In this context, the President of the Republic spoke about the current state of Portuguese-British diplomatic relations after the United Kingdom’s exit from the European Union.

“In the complex moments of international life – in addition to the fact that this alliance is a translation of being global for one another, of being European for one another, although each of us lives in a different way of being European – we have been able to stand in a short period of time, each What is necessary for British society so that it can exercise fundamental rights” in Portugal, he noted.

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Regarding Portuguese residents of the United Kingdom, the Head of State advocated that, on the British side, there had always been “a willingness to recognize the rights to be exercised in this country”.

There are not many alliances that lasted six or seven centuries, consistent and solid. Alliances only last because someone, like you, builds that alliance every day. Each of you is an ambassador for Portugal. “We have the best researchers, the best students, the best staff here,” he added.

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The Minister of Foreign Affairs, João Gomes Cravinho, has called on young Portuguese immigrants who are in the UK to return to Portugal. “Those who left the country for various reasons have the opportunity, if they so desire, to return home. That remains a priority for us.”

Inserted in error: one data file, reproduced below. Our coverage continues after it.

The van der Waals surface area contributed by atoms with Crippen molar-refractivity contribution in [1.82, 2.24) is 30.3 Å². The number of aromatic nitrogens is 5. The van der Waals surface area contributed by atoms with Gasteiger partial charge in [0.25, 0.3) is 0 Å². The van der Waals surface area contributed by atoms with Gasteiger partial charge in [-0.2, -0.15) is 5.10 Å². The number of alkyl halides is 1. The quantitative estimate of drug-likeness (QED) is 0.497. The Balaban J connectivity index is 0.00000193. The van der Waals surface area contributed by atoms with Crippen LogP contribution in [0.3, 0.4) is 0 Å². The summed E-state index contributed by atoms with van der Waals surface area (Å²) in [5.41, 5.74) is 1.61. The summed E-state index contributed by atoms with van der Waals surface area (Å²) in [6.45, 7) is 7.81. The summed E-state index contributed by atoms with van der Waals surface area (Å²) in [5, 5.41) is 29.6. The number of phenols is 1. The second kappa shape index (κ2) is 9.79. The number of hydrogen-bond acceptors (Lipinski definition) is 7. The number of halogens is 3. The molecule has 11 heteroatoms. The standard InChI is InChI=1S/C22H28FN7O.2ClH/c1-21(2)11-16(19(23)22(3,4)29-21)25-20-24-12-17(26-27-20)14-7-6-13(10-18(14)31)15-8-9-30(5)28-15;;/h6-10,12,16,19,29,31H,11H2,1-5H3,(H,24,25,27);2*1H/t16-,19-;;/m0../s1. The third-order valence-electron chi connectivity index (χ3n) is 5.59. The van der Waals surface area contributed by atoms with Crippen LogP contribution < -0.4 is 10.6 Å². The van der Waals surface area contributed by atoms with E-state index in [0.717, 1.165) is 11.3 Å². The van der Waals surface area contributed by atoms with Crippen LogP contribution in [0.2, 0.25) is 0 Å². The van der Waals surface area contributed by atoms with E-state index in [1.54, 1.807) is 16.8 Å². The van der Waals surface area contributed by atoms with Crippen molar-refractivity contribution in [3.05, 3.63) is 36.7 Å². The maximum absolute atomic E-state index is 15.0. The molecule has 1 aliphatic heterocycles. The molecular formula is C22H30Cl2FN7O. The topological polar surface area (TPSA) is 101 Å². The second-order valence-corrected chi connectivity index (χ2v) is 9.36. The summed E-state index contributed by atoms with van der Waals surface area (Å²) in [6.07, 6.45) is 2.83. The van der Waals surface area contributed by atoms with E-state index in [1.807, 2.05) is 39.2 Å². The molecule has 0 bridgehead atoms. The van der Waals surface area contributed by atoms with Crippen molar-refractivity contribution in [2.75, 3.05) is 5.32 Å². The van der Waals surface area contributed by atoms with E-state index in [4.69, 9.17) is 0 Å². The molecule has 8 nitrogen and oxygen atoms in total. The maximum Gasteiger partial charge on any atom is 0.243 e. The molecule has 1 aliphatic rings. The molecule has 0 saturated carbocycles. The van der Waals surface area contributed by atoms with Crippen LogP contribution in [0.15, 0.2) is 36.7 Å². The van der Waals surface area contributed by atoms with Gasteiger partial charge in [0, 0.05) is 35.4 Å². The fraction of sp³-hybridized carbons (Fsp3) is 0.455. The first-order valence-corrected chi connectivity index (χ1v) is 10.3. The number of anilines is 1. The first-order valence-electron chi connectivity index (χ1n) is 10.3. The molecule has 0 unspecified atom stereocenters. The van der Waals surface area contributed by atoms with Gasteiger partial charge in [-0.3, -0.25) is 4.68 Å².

Reading the speech to be given by the head of government, Cravinho said that the executive branch has expanded measures such as the Regressar Program and IRS Jovem, to attract “young Portuguese who have completed their higher education” in “the United Kingdom and intend to return that knowledge to Portugal”.

“I hope that these celebrations will also serve to identify areas where there can be synergy between the work that has been developed here and what is being done on the national territory,” he continued.

“The success of the Portuguese across the border is also reflected in Portugal. He stressed that the success of our country also represents opportunities for our diaspora.

The Minister and the President of the Republic arrived at the event about 90 minutes late due to a problem with the flight from Portugal.

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Earlier, the Portuguese Minister of State for Communities, Paulo Cavovo, noted that the ‘old alliance’ between the UK and Portugal ‘exists because there is a relationship between peoples, and between people, and this relationship is strengthened by our society’.

“The relationship wouldn’t be the same if there weren’t Portuguese people making this relationship strong and we could have a huge presence and influence in the UK,” he added.

The Portuguese Ambassador to the United Kingdom, Nuno Brito, said that the visit of the President of the Republic to London “expresses the importance that Portugal recognizes for one of the largest Portuguese diaspora communities that have contributed so much to their work” and their talents and with their love of Portugal for the development of our country and the relations between our country and the United Kingdom.

The President decorated the Portuguese community’s names, during the event, and announced in London that he would posthumously award the painter Paula Rigo the Grand Collar of the Order of Camões, an honor to be officially awarded in Lisbon.

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About the Author: Camelia Kirk